Cabbage And Capsicum Salad


This salad not only looks good, it tastes awesome too. The crunchy, delicious mix of raw cabbage and capsicum with sesame seeds and honey is too good to miss. And….it’s healthy too, which goes without saying really, veggies are so good for you, and salads definitely so.

Dont forget to wash the cabbage and capsicum before chopping them into thin strips, because the cabbage will get soggy if you wash it after chopping it.

You may also add some finely chopped green chillies if you enjoy your salad just that extra bit spicy.

Eat it as a complete salad meal when it will be enough for only you or eat it as a part of your meal with other food, and then it will serve 3 people.

Here is the recipe.

Cabbage And Capsicum Salad

Serves 3


250 gms finely chopped cabbage into thin strips

100 gms finely chopped capsicum into thin strips

1 tablespoon toasted sesame seeds

2 tablespoons honey

Juice of 1 1/2 to 2 lemons

Salt to taste


1 Mix the cabbage and capsicum and chill for 45 minutes to an hour.

2 Remove the cabbage and capsicum from the refrigerator and add all the remaining ingredients and toss lightly.

3 Remove into a serving bowl and serve immediately.

You can play with this salad. Add some chopped toasted walnuts or almonds to the salad if you want some more crunch and added flavor.


Fried Peanuts With Onions


This is a true party snack. Those of us who have a defense background with our families in the armed forces will know it well. When dad was in the Air Force it was often served at parties with hard drinks for the officers and soft or hard drinks for the officers’ wives, which ever they preferred. We kids loved this dish too and so it became a family favorite.


We made it for the parties we gave at home, and we did have so many parties in the Air Force. We entertained a lot. Our dads worked hard flying sorties at odd times of the day and night, and the armed forces wives were true uncut diamonds, with tremendous inner strength. Many a times the commanding officer would instruct his squadron pilots to fly off in the middle of the night on a mission that the families weren’t to be told about, but that was life in the Air Force.


But these men and their ladies worked hard and played hard.  They were fearless and loved fiercely. The men touched the sky in glory, the ladies ran the homes, looked after the kids, sometimes all alone for long periods of time.


Armed Forces kids are tough cookies too. They’ve travelled with their parents to places all over the country, small towns and big, and sometimes to foreign lands as well. They change schools every two or three years with every new posting and make new friends all the time.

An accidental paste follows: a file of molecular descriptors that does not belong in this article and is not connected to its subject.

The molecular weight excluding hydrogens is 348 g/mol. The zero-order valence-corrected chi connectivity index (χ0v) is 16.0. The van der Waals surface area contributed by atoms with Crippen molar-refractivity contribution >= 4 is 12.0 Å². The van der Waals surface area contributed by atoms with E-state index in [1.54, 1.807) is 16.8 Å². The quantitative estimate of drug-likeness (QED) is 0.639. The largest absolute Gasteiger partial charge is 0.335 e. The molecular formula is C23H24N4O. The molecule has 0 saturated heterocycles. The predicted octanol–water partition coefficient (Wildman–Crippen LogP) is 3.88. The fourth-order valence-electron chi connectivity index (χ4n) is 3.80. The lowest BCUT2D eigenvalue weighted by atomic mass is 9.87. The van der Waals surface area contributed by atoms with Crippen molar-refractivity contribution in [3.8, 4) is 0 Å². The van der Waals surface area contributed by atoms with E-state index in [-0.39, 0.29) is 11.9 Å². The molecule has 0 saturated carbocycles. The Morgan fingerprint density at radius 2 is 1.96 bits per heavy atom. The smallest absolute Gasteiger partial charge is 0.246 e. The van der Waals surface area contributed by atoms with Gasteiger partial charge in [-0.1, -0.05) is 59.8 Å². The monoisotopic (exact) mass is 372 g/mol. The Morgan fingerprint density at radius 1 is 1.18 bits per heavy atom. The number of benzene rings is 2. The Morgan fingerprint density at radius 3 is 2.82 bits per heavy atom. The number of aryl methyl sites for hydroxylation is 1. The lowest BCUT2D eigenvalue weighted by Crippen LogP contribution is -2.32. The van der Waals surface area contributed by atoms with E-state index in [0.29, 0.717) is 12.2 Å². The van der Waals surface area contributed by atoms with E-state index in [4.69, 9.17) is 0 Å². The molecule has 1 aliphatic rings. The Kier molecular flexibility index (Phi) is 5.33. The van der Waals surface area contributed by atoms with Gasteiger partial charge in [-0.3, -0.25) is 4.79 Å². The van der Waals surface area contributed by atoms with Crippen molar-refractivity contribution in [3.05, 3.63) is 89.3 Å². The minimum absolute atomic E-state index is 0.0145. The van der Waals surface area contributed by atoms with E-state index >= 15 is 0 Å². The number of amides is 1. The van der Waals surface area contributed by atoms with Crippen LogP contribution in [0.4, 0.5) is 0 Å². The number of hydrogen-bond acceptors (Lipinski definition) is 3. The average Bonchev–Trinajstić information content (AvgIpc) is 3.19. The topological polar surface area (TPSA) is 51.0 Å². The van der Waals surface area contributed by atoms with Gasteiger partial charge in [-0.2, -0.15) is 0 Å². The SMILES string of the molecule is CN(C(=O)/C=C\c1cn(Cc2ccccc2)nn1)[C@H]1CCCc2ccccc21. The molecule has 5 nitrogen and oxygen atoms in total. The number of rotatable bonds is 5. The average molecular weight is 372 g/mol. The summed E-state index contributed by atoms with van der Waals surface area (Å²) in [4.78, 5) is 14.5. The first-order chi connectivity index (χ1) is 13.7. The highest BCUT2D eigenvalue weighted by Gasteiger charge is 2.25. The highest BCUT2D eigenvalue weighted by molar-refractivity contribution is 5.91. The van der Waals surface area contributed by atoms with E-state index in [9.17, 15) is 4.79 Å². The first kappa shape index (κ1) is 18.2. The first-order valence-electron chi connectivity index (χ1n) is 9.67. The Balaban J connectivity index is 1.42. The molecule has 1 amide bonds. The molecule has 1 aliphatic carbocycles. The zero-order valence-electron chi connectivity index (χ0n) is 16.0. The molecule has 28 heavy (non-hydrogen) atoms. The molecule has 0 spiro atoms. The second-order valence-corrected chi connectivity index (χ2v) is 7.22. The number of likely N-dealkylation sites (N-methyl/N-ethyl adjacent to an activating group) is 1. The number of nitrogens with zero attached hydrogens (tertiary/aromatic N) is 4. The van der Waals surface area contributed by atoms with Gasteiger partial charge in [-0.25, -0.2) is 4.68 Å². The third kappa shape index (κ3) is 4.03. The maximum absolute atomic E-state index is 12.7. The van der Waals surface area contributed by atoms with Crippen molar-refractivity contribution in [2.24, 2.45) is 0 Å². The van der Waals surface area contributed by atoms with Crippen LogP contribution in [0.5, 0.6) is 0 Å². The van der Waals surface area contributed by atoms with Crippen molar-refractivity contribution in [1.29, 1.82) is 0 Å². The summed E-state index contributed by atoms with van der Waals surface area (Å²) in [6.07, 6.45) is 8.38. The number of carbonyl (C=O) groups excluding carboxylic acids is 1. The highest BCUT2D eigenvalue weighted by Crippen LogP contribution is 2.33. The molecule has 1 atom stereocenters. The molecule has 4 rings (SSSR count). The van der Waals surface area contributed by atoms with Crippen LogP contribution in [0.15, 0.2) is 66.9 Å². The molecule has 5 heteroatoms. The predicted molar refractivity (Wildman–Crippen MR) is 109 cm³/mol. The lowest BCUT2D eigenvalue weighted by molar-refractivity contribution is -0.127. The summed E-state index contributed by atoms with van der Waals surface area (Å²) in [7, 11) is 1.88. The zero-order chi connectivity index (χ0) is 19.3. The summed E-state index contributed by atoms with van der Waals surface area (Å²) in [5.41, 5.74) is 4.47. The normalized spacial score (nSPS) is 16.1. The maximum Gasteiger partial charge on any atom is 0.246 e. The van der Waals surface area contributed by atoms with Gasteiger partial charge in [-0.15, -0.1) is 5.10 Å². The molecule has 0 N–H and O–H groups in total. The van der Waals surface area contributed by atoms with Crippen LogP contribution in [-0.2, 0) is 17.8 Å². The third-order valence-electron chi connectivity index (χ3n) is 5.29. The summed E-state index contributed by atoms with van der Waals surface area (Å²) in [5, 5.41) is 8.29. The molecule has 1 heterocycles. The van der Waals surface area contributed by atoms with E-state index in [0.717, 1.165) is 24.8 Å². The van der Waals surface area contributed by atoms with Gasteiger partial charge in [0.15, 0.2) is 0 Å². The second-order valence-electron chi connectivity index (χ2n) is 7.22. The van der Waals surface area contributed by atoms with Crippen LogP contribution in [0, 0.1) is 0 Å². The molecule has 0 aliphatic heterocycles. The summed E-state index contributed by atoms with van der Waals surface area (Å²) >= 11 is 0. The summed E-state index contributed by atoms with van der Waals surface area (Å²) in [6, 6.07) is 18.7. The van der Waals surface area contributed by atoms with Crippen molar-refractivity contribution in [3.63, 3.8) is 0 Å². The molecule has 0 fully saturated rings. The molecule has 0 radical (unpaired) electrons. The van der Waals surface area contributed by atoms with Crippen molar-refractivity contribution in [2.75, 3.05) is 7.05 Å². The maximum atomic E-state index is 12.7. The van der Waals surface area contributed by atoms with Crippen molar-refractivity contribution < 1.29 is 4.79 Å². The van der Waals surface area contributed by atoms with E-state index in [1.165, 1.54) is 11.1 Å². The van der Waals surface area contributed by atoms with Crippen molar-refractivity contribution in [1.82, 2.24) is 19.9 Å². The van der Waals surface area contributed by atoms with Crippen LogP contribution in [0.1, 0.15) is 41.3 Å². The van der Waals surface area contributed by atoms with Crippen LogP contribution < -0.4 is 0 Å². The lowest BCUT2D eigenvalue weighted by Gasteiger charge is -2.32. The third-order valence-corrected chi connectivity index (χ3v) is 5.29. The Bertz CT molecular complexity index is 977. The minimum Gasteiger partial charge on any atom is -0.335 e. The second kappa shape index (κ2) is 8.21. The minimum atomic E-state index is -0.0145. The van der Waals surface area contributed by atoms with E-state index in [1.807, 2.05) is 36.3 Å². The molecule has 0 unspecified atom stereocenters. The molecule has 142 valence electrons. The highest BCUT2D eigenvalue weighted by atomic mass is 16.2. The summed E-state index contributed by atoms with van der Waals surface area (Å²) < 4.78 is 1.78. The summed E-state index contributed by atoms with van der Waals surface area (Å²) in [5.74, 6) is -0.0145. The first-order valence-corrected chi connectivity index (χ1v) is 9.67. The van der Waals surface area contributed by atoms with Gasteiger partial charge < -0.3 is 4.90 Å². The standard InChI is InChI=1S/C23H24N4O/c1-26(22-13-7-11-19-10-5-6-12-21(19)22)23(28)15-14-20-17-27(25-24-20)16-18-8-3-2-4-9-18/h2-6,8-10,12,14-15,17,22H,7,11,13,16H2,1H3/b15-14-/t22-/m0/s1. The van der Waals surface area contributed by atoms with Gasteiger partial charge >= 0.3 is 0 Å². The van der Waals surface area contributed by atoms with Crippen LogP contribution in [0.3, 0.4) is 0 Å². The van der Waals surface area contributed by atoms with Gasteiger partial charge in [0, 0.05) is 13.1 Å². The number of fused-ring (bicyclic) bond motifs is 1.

So while it’s a tough life, it’s also a life full of adventure, sharing and caring- the camaraderie of the armed forces people is well known, with loads of love.

This I believe is the way with the people in the armed forces all over the world, not just in India. However having seen the pain as well first hand, I truly believe, that the world should dismantle its armies at the earliest and we should learn to coexist peacefully. There is no winner in war. War only brings grief and strife.


Fried Peanuts With Onions

Makes  2 1/2 to 3 cups


3 tablespoons oil

200 gms or approx. 2 cups peanuts

1 finely chopped onion

2 finely chopped green chillies

salt to taste

Juice of 1 lemon

Some finely chopped fresh coriander


1 Heat the oil on medium heat. Then lower the flame and lightly fry the peanuts. Do not let them burn. Take out from the pan and drain the peanuts of the oil on a paper napkin.

2 Put peanuts into a medium size bowl and add the onions, green chillies, salt and lemon juice and give the dish a good stir. Garnish with chopped fresh coriander.

Serve immediately.





Fresh Green Chutney


What is the first thought that comes to mind when you think of chutney? Spicy 🌶! Maybe a bit sweet. And a bit tangy too. In Hindi we say aaaaah chatpata! Thika! Well in which ever language you say it, if you taste this chutney, you’re going to say…..delicious.